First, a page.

Horseshoe Lake: Members of the Spokane Canoe and Kayak Club consider this small lake (128 acres) one of the best for paddling. It’s a designated no-wake lake with a 5 mph speed limit located in Pend Oreille County 4 miles north of the Spokane County line to the west of Highway 2. Horseshoe Lake has a WDFW gravel boat launch on its east side.
Medical Lake: This small, spring-fed lake is a paddlers’ haven because only non-combustion motors are allowed. Launch your canoe, kayak or stand-up paddleboard from the gravel boat launch (no fee) on the east side of Waterfront Park (medical-lake.org). The park has it all – a large sandy swimming beach, playground, restrooms with showers, picnic tables, and a lakeside trail for biking, walking or running. During summer, the average water temperature is 74 degrees, which makes it enjoyable for swimmers of all ages.
Silver Lake: This long and narrow lake situated east of Medical Lake has a WDFW boat launch on its northwest side. On its east side is Picnic Pines Resort (picnicpines.com), which offers a boat lunch ($5 fee), restaurant, RV and tent campsites, and day-use park.
Bonnie Lake: A haven for kayakers and canoers in the “heart of the channeled scablands, this lake is a unique fishery and geological experience,” according to the Washington Department of Fish & Wildlife. Only boats 14-feet and smaller are recommended for the launch area into Rock Creek. The only way to access Bonnie Lake is by paddling up the creek – visit the WDFW webpage for full details because crossing private property is necessary (and the landowners allow it).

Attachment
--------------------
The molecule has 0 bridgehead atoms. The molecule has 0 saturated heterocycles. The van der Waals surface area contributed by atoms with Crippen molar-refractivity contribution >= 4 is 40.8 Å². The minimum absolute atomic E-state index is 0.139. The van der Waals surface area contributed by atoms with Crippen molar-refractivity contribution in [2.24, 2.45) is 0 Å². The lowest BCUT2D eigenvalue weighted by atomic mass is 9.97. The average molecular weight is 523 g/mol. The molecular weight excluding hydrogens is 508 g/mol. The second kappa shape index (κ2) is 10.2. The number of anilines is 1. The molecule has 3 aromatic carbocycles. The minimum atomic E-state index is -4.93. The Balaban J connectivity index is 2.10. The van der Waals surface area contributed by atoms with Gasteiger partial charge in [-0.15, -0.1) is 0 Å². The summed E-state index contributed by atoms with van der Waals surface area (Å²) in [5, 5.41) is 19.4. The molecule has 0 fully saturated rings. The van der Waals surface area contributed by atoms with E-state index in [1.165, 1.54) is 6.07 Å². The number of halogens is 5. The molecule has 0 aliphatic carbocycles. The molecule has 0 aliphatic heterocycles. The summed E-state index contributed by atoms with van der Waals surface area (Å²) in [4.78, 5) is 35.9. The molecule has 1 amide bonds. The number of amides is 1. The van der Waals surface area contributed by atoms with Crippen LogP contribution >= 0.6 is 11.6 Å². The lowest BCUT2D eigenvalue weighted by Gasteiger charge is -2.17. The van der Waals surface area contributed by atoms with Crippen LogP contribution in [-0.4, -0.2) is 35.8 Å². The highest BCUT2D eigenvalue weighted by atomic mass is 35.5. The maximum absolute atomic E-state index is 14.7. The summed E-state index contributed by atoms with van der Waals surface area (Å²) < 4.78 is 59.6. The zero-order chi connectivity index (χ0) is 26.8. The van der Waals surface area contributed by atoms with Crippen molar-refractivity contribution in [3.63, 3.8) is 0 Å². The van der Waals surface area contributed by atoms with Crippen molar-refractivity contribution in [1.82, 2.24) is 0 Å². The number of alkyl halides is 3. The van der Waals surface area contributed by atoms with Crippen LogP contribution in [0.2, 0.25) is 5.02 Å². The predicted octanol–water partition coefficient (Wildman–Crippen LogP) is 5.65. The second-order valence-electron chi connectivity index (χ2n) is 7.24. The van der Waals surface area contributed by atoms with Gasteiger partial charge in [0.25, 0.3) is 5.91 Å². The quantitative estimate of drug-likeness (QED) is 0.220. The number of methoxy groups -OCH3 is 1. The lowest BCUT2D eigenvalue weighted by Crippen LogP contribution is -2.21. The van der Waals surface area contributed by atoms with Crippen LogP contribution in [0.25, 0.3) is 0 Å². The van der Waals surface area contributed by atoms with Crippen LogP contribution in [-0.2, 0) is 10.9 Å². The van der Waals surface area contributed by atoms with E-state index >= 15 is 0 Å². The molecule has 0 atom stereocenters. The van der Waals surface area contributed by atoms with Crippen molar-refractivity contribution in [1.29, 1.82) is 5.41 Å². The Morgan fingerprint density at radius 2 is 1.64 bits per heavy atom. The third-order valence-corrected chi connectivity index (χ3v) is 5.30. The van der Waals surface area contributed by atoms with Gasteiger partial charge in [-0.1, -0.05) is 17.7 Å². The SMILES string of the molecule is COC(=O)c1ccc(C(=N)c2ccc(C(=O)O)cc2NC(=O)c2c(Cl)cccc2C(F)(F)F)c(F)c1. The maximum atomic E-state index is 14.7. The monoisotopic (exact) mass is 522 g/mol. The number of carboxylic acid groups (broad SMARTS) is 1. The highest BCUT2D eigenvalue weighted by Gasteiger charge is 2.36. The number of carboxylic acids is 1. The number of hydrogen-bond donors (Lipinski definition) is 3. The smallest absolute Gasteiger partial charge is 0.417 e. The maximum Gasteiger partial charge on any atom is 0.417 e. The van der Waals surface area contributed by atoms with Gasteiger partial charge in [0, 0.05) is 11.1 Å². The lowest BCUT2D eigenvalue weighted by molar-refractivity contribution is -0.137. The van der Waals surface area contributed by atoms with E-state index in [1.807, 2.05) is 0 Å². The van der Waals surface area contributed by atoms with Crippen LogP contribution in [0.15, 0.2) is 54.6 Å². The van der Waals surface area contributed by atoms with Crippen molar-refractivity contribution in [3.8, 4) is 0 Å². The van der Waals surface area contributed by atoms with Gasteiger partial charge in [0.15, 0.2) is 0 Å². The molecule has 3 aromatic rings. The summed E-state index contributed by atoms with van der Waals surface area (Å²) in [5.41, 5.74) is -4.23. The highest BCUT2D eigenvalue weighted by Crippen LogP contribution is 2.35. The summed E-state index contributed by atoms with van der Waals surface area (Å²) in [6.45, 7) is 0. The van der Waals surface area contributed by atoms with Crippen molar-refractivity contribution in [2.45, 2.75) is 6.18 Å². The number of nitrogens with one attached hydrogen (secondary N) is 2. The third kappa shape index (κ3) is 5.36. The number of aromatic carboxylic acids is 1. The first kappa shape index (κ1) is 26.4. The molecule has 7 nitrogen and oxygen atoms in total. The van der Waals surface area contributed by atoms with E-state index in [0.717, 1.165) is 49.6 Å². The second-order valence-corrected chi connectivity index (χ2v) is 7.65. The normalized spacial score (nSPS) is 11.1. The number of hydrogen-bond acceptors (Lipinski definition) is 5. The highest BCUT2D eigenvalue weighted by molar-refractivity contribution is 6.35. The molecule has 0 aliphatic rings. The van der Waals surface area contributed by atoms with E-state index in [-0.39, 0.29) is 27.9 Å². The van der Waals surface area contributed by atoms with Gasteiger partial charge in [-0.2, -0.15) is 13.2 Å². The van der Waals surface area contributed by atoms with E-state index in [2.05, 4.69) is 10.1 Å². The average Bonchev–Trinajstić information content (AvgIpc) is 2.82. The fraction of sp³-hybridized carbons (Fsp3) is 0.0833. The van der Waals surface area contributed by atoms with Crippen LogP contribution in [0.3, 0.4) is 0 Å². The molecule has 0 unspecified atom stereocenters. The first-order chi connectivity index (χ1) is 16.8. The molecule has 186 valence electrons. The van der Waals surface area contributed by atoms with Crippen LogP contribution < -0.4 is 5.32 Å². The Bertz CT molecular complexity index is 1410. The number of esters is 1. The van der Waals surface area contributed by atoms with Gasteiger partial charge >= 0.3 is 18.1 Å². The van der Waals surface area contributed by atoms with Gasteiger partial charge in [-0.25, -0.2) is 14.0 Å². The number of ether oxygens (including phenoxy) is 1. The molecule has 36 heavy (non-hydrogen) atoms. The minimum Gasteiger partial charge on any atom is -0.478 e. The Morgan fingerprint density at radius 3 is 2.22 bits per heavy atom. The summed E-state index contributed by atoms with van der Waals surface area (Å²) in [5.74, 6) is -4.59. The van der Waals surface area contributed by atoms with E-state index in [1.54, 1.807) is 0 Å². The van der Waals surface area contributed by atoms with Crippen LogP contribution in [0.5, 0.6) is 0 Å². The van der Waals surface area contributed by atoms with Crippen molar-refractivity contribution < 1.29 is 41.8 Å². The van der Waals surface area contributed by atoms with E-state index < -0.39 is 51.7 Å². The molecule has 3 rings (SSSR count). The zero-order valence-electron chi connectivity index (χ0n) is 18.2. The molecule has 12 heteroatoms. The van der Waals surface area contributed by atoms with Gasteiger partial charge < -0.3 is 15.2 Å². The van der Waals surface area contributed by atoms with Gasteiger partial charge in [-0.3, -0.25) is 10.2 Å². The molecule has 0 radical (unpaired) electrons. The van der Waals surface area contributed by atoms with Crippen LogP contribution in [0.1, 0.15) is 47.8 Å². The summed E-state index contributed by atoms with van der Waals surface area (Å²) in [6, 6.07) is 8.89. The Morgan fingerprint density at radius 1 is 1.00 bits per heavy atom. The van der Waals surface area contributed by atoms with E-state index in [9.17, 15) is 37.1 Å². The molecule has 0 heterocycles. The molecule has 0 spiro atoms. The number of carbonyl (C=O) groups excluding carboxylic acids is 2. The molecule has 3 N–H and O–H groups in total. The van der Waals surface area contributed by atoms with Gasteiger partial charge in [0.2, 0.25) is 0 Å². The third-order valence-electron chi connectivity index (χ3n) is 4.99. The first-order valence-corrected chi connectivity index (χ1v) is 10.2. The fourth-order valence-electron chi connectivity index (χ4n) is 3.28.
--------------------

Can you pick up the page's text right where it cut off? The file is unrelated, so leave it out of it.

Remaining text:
Note: A Discover Pass is required for Washington Department of Fish & Wildlife water access sites (www.wdfw.wa.gov).
Fernan Lake: This small, 300-acre lake is located northwest of Lake Coeur d’Alene, east of I-90’s Sherman Street exit. More than half of its northern shoreline borders the Idaho Panhandle National Forest. Fernan Park (kcgov.us) at the lake’s west end, in the Fernan Lake Village community, has a public boat launch and docks.
Swan Lake: This remote lake is part of the Chain Lakes area – a series of lakes with channels connected to the Coeur d’Alene River that flows into Lake Coeur d’Alene near Harrison. It’s only accessible by paddling up the river. Look for the poles that mark the channel’s entrance. Because Swan Lake is shallow, it’s not suitable for motorized boats, which makes it a paddler’s haven. The Trail of the Coeur d’Alenes also travels through this area.
Killarney Lake: Another of the chain lakes, whose channel is upriver from Swan Lake, is another favorite among local paddlers. Its shoreline is overseen by the Bureau of Land Management (blm.gov), and you can also drive here – via Idaho State Highway 3 off I-90 (Rose Lake exit) – to access a boat ramp, dock, picnic area and primitive, year-round campground.
Note: All non-motorized watercraft in Idaho waters must have an Idaho Invasive Species Fund sticker (www.idwr.idaho.gov). //